What makes a DIY designer toy?


I just made something which resembles a DIY designer toy a bit. I like it, but looking around gives me the impression that all DIY designer toys look relatively like a ‘normal’ human: they al have arms, legs, body and had. Pretty boring if you ask me.

My question: what makes a DIY toy cool/interesting?

I don’t know if this is somethinh easy to answer, but I’ll give it a go!

I’m not entirely sure of what you’re asking, but it made me think of this:

It has no clearly defined head. Hilariously cute too.

haha, nice!

It’s more dat the DIY dunny’s, munny’s etc. Al still relatively look like normal humans: arms, legs, body, head, neck etc. I thought why not make something different? But maybe most people like that about the DIY. So wondering if there would be any interest in a DIY toy which is more abstract.

Did u meant those Hong Kee’s type ?

CHeck out these!:


I’m currently sending one of my own design out as a teaser.

DIY toys are at their best when you have a super undefined use, or an under-defined form. The later will normally be too boarding and people in general lack imagination to do really run with something like that. But the munny’s have a balance of vague and recognizable so anyone can do something with them. The best ones always will brake away from a “normal” use. If you have seen the Bee munny that won the first munny kid robot competition a few years ago it was the only one that deviated from the normal orientations of the figure.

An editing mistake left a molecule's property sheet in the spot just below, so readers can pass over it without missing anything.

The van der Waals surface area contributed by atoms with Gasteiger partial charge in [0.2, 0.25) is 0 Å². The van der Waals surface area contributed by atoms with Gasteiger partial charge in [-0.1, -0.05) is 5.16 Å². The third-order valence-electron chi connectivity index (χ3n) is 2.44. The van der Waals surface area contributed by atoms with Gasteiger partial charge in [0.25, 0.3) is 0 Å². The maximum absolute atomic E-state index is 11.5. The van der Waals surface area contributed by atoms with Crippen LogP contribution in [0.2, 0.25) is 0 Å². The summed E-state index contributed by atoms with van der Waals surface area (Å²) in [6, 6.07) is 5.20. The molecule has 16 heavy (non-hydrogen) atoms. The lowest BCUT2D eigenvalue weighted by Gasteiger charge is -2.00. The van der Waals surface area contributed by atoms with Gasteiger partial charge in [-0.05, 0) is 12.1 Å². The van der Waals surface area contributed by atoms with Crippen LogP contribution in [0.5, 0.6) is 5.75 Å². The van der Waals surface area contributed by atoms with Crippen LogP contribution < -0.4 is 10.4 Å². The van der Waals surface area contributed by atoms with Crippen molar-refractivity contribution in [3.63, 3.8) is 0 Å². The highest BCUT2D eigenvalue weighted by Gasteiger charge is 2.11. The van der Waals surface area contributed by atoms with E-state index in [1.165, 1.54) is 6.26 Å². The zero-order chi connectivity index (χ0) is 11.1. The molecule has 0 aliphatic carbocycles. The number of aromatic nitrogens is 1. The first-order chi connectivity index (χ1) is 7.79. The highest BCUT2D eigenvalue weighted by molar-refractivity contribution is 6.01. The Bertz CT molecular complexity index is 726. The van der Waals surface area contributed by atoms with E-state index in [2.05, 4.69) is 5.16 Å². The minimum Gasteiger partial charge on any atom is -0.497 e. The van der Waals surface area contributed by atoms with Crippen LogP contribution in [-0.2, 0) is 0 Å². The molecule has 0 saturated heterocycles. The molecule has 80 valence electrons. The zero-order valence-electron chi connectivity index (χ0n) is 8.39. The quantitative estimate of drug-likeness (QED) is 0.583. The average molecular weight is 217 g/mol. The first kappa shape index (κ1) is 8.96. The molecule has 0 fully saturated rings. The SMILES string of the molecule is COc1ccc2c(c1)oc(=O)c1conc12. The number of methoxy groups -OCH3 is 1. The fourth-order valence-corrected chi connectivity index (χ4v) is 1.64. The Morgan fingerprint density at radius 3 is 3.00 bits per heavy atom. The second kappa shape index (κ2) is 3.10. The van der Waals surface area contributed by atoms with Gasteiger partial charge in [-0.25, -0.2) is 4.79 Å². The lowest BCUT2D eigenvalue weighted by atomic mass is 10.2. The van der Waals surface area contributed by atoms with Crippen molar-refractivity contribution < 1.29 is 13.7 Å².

Hi Carl thanks for the link,

My original question was more about the munny, Qee’s etc. but the papercraft stuff is also interesting. In some way it will probably should have similar characteristics like the munny’s. De pictures on your link didn’t work on my computer though. Is Matthijs Kamstra Dutch?

Maybe I’ll build something like this one time.

Hmm… interesting. But still hard to discribe, but I understand what you mean. My idea is a bit more abstract than the munny’s.
I’m going tot take a look at the bee munny.